Councillor Cronk commented that, in his view, the concerns about the church tipped the balance against the scheme. He was also concerned about disabled access and provision and could not therefore support the proposal. Councillor Walkden stated that he had initially had concerns about the scheme but was now sufficiently reassured that he could support it. Councillor Bond referred to the fact that the site had previously received planning permission for a six-storey building which made it more difficult to refuse this application. In his view the increased enclosure of the church was not sufficient reason to refuse the application, particularly as it had a modern extension which meant its historical integrity was already compromised. However, he did have concerns about parking for churchgoers and future occupants of the development, querying whether a condition could be imposed to preclude future occupiers from applying for residents’ parking permits.
The Principal Planner advised that the parking area for the church was within the ownership of the applicant; its availability for churchgoers in the future could not therefore be guaranteed. He emphasised that it was a relatively short walk from the application site to the public car park. In respect of attaching a condition restricting residents’ access to parking permits, he advised that a condition was an enforcement against the land and not people and, as such, the one suggested was unlikely to meet planning tests. The Planning Solicitor agreed, adding that it would not be reasonable to impose such a condition when there was no such restriction on occupiers of other buildings in the vicinity, or a general limit imposed on permits by the Council, as far as he was aware.
Given that there were viability issues, Councillor Bates requested that a condition be added to prevent the home working hub being converted into a flat at some point in the future. The Principal Planner advised that such a condition could be included if Members thought it would make the proposal acceptable. In response to a query from Councillor O C de R Richardson, the Principal Planner advised that no energy-saving measures were proposed due to the viability of the scheme. In any case, measures such as ground-source heat pumps and solar panels could affect archaeological remains and have a detrimental visual impact.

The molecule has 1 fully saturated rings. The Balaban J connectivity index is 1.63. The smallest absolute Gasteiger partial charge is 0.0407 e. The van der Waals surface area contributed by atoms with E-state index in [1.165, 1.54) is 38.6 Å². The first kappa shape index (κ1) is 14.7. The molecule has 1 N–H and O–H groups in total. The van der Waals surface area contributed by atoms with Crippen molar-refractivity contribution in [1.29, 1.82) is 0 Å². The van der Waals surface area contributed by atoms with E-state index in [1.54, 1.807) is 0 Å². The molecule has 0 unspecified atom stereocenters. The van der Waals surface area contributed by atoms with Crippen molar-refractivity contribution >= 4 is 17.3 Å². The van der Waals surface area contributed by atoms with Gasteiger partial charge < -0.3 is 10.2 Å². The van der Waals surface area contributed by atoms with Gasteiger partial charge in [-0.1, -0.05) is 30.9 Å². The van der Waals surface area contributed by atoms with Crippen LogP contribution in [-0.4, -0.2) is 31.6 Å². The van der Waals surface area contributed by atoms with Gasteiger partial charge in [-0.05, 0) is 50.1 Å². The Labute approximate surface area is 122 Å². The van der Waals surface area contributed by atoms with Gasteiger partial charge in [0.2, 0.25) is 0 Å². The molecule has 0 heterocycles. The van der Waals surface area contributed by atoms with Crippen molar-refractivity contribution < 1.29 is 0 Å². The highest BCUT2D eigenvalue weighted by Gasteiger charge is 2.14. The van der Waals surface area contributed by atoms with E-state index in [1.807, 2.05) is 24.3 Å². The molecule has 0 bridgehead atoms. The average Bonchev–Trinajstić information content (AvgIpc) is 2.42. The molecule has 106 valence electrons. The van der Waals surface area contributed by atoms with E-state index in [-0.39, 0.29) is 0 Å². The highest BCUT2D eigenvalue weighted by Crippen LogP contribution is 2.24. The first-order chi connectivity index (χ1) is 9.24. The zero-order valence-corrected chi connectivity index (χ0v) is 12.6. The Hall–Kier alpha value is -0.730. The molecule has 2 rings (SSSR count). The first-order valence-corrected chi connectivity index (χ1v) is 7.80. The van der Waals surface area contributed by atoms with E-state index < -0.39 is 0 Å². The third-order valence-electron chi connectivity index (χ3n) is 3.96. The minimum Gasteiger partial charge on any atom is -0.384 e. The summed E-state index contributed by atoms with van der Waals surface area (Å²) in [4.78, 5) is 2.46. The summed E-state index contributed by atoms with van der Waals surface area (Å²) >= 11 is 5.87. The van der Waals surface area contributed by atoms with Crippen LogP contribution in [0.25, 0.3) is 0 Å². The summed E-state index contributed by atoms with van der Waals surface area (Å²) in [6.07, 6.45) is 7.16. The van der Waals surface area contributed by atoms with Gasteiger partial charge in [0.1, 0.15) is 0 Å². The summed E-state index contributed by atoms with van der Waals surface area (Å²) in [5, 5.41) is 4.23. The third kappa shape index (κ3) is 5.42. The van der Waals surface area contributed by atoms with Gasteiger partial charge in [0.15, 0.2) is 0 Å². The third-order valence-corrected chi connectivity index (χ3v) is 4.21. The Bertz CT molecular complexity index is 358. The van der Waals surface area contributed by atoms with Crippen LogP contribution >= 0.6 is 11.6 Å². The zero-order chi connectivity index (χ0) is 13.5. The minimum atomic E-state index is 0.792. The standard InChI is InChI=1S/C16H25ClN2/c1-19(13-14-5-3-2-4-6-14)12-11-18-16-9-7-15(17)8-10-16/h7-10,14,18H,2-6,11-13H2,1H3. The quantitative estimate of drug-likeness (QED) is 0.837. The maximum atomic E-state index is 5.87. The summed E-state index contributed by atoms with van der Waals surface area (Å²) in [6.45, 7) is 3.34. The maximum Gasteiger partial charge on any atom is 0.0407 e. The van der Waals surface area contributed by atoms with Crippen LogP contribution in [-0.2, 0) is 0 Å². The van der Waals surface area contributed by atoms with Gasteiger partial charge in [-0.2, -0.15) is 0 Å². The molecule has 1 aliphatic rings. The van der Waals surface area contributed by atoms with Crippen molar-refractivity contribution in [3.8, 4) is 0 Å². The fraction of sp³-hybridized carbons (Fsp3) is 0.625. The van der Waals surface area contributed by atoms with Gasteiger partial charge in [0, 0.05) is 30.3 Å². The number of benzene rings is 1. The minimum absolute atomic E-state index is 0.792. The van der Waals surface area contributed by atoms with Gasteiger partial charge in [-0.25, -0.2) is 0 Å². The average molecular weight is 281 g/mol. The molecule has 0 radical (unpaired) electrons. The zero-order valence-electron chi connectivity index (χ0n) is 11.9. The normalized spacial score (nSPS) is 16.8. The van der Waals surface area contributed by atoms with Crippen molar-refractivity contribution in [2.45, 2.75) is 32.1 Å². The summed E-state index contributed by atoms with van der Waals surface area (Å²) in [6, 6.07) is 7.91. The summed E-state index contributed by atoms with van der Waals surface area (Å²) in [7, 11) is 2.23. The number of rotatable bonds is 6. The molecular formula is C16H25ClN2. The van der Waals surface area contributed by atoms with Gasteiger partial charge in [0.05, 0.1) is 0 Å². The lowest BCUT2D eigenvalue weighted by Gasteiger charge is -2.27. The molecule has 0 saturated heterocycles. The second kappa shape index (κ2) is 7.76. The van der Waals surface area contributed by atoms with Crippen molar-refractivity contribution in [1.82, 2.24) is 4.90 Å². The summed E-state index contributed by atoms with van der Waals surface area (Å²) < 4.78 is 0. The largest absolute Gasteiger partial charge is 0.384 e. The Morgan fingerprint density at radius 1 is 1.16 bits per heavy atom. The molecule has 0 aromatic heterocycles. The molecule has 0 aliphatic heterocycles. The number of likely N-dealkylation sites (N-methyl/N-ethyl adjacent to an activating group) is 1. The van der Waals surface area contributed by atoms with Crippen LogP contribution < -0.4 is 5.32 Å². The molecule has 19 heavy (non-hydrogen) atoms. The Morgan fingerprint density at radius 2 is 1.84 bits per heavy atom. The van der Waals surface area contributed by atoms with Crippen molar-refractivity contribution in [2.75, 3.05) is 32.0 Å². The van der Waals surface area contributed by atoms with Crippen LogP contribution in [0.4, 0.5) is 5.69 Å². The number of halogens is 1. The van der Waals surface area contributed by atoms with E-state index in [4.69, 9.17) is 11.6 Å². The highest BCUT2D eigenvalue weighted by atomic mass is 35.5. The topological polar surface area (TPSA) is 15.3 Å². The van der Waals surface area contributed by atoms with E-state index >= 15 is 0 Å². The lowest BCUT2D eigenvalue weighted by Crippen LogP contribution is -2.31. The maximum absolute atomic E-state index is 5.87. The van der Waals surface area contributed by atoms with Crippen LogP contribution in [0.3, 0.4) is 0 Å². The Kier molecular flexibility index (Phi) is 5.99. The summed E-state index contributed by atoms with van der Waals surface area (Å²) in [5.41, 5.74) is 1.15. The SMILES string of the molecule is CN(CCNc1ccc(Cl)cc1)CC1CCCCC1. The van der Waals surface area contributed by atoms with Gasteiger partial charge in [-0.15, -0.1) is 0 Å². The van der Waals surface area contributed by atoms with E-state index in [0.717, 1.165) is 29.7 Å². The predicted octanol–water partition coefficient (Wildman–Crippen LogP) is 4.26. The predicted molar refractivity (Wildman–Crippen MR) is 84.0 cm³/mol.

RESOLVED: (a) That, subject to a Section 106 agreement to secure habitat mitigation
(including a review mechanism to test viability), Application No
DOV/20/00510 be APPROVED subject to the following conditions:
(i) Standard time limits;
(ii) Approved plans;
(iii) Samples of materials;
(iv) Full details of window frames, glazing bars and window reveals;
(v) Details of fine detailing to the building, including but not limited to details of copings, railings to balconies, expansion joints, recessed brickwork, rainwater goods, fascias, eaves, etc;
(vi) Details of any plant, vents, satellite dishes or antennas to be installed;
(vii) Details of hard and soft landscaping;
(viii) Details for the provision of double yellow lines to Adrian Street;
(ix) Details of cycle parking;
(x) Details of suitable facilities for refuse storage;
(xi) Archaeological field evaluation, submission of post evaluation archaeological report including, as necessary, the details for the preservation in situ of archaological remains and details of foundation design;
(xii) Scheme for foul water drainage, including details of the precise alignment of the public sewer and measures to safeguard it or divert it, as necessary, together with a timetable for implementation;
(xiii) Details of surface water drainage, including a timetable for its implementation;
(xiv) Sound insulation scheme;
(xv) Measures to address unsuspected contamination;
(xvi) Unexploded ordinance;
(xvii) Ecological enhancements;
(xviii) Construction management plan.
(b) That powers be delegated to the Head of Planning, Regeneration and Development to settle any necessary planning conditions and the Section 106 agreement, in line with the issues set out in the recommendation and as resolved by the Planning Committee.
To receive information relating to Appeals and Informal Hearings, and appoint Members as appropriate.
The Planning and Development Manager presented the report which set out details of the planning appeals determined during 2020/21 and the first quarter of 2021. As a correction to the report, he advised that 25% of appeals had been upheld during the first quarter of 2020/21. It was notable that, of the six appeals upheld during 2020/21, three had imposed conditions relating to permitted development rights. These were considered unnecessary by the relevant planning inspectors.
RESOLVED: That the report be noted.
Action taken in accordance with the Ordinary Decisions (Council Business) Urgency Procedure
To raise any matters of concern in relation to decisions taken under the above procedure and reported on the Official Members' Weekly News.
The Committee noted that no action had been taken.